As a recent Partner and one of the first employees with Venor, Erika leads the engineering, construction and operations division for Atlantic Canada. She has more than 16 years of recruitment experience working from mid level positions up to executive level in Engineering, Manufacturing, Construction and other industries within Atlantic Canada. Although currently based in Atlantic Canada, she began her career in Alberta, where she moved shortly after graduating from Saint Mary’s University with a Bachelor of Commerce Degree and a Certificate in Human Resource Management. She loves the ever-changing challenges involved in what she does and thrives when meeting and working with diverse clients and companies. She is proud to say that she has moved more than two dozen Atlantic Canadians back home for job opportunities.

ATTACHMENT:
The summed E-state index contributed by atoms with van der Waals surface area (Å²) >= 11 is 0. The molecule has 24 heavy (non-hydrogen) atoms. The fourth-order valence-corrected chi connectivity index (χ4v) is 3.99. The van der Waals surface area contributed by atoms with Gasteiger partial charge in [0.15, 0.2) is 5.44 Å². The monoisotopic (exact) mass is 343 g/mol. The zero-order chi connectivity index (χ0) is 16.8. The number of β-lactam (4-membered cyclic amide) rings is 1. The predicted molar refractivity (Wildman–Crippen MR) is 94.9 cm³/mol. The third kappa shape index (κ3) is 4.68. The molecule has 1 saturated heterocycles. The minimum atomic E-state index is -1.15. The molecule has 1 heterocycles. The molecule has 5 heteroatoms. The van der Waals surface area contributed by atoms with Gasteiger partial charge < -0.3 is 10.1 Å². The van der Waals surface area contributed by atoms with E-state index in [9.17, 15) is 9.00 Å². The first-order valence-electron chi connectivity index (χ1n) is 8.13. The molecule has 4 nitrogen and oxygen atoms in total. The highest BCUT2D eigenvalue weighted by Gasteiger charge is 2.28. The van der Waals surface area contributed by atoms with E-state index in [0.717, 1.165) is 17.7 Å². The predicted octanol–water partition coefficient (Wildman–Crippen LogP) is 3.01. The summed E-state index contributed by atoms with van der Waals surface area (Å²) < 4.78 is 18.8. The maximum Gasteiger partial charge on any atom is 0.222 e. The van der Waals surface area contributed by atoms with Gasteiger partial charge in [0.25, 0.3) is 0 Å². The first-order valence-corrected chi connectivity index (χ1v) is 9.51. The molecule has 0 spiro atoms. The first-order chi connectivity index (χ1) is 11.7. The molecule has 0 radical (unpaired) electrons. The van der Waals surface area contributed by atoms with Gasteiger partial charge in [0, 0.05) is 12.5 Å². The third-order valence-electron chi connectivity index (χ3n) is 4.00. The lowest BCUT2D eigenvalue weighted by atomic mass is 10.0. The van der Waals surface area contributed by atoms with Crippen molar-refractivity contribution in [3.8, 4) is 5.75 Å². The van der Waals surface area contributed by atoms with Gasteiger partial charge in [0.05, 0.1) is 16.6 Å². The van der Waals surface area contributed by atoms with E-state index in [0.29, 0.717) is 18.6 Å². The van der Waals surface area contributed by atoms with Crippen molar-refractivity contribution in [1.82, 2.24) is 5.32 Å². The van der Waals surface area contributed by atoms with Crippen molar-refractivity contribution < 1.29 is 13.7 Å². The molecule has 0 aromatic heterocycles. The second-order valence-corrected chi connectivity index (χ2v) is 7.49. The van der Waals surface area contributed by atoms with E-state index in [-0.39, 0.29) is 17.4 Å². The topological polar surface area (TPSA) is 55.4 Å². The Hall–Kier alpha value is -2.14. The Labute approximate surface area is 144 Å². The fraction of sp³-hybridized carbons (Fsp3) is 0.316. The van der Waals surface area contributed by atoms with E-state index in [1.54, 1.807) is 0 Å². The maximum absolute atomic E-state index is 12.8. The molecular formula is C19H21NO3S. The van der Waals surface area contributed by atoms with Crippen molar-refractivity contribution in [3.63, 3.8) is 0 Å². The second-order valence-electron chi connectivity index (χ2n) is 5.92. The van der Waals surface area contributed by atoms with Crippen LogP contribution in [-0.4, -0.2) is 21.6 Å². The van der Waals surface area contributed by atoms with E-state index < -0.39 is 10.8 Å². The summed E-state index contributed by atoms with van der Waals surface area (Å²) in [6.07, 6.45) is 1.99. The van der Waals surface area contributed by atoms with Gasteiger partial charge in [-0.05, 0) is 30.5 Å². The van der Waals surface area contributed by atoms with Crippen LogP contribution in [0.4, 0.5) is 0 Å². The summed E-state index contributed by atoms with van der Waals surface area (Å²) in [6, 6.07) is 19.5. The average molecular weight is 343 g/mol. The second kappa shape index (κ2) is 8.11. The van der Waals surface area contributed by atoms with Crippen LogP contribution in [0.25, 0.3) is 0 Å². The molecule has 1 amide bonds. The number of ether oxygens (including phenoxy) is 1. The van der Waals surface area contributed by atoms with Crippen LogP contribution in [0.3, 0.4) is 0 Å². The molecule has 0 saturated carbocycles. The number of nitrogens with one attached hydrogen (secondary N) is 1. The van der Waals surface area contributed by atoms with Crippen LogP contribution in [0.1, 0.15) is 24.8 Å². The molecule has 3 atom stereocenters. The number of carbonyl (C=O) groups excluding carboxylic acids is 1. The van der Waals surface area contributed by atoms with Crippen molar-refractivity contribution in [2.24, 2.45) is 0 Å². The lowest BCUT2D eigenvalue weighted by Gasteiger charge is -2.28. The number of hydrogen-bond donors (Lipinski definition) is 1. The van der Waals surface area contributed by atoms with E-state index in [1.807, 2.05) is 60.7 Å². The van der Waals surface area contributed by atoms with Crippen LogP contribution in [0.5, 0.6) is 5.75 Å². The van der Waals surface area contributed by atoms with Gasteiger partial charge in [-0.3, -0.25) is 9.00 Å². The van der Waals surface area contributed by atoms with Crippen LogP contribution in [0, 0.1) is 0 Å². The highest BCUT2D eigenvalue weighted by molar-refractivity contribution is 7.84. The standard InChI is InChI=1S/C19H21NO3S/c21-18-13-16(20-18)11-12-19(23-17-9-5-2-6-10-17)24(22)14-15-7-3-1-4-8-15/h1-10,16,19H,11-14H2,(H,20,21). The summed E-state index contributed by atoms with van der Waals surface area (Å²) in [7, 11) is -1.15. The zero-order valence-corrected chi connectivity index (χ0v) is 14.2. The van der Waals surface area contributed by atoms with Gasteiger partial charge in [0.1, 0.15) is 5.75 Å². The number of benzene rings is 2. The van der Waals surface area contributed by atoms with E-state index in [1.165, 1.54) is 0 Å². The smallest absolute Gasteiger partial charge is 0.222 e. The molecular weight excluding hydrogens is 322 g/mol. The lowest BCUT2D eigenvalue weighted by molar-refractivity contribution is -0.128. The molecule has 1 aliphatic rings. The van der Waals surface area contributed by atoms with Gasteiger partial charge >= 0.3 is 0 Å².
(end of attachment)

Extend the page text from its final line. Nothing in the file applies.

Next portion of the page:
Venor was created by two partners who shared a vision and a passion for building a different kind of talent firm. Venor works because they work for you. They are proactive, nimble and relationship-focused. They treat our clients as partners. Venor’s goal is to cultivate long-lasting relationships with the talent we represent. Their vast networks allow them to consistently deliver the right recruitment and talent solutions for long-term success.
Whether it’s bringing a key leader back to the Maritimes from their experience abroad, or helping a local company expand their operations internationally, Venor finds success through the success of their clients and the talent they represent. The business climate in Atlantic & Eastern Canada is surging, but the standard for care remains high in our close-knit ecosystem. That’s why Venor works – they are a relationship-centric search firm and talent partner, not a transactional staffing company. While they pride themselves on their efficiency and resourcefulness, they still go above and beyond to ensure quality, integrity and diligence. It’s an approach that earns them the business of like-minded leaders focused on long-term outcomes.
Bottom line: whether you’re a client or a candidate, Venor invests in your talent.